[DWJ] Newly discovered books

Minnow minnow at belfry.org.uk
Fri Aug 3 17:00:39 EDT 2007

Susanna wrote:

>No, you're right, because for a book to be an "issue" book, the issue has
>to be the major driver of the action or expressed emotions in the story,
>and, I would guess, the author often decides on the issue first and the
>specific characters and situations meant to illustrate the issue later.
>The main purpose of the book is to instruct, rather than to entertain,
>which accounts for the faint or not-so-faint whiff of didacticism that can
>often be found clinging to "issue" books.

When DWJ was a child the ones dealing with an "issue" that she had
available were mostly books of a Victorian Christian persuasion, and she
and her sibs called them "Goddy books", I think.  And she agrees with
whoever once said that such writers lose the story in a pot of message.

>"Witch Week" and "Dogsbody" are obviously not about diversity and
>anti-Irishism (not that I think you were implying that they *are*,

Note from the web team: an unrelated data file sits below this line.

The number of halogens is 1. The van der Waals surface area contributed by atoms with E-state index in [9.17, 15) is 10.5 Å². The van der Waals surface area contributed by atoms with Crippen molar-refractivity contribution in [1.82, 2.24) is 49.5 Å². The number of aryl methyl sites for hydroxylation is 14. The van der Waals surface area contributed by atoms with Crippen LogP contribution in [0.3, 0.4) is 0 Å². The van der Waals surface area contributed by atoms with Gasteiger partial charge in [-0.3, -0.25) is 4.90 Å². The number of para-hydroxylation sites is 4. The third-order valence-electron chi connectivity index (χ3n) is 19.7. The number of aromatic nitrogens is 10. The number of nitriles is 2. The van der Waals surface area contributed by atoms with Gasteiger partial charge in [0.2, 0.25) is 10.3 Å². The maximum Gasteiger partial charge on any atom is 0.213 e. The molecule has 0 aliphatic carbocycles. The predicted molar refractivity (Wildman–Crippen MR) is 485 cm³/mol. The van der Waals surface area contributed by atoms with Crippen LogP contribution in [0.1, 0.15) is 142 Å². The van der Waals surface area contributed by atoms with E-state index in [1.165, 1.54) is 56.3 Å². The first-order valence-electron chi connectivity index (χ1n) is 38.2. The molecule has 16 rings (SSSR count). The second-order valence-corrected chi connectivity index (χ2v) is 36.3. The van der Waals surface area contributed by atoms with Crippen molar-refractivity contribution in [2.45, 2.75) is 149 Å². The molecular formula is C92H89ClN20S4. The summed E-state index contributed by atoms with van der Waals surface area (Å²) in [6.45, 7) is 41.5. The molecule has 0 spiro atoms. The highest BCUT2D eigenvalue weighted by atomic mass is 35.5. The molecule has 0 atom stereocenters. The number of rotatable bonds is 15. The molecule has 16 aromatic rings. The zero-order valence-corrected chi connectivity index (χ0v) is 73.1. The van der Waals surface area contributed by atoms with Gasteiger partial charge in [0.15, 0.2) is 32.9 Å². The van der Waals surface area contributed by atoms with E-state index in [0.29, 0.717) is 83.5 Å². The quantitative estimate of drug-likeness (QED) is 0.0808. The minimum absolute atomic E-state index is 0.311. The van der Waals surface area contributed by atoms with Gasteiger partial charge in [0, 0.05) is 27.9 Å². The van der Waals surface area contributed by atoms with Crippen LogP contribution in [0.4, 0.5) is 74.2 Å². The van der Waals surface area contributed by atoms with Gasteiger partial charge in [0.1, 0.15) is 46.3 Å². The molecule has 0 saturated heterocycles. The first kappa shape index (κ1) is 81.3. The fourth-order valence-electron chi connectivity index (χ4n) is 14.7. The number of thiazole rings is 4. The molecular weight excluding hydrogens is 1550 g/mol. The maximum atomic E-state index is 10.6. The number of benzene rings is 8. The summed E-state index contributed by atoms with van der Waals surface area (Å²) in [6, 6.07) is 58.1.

>Charlie), any more than "The Time of the Ghost" is about child abuse.
>Those are themes or interpretations that are there for the reading,
>certainly, and DWJ incorporates them skillfully.  But I would be willing
>to bet...well, a lot of money...that she did not sit down one day and say
>to herself, "I am concerned about intolerance for diversity, homosexuality
>in particular.  Therefore, I am going to write a book in which witchcraft
>is a metaphor for homosexuality, in order to edify and inform my loyal
>readers of the problem."  Hardly.

You'd win your bet.  But I don't think anybody here would take the other
end of it!  :-)

When faced with the suggestion, she laughed heartily for some while,
recovered herself, and then enquired anxiously whether this had been
seriously suggested.  (I reassured her that it hadn't.)


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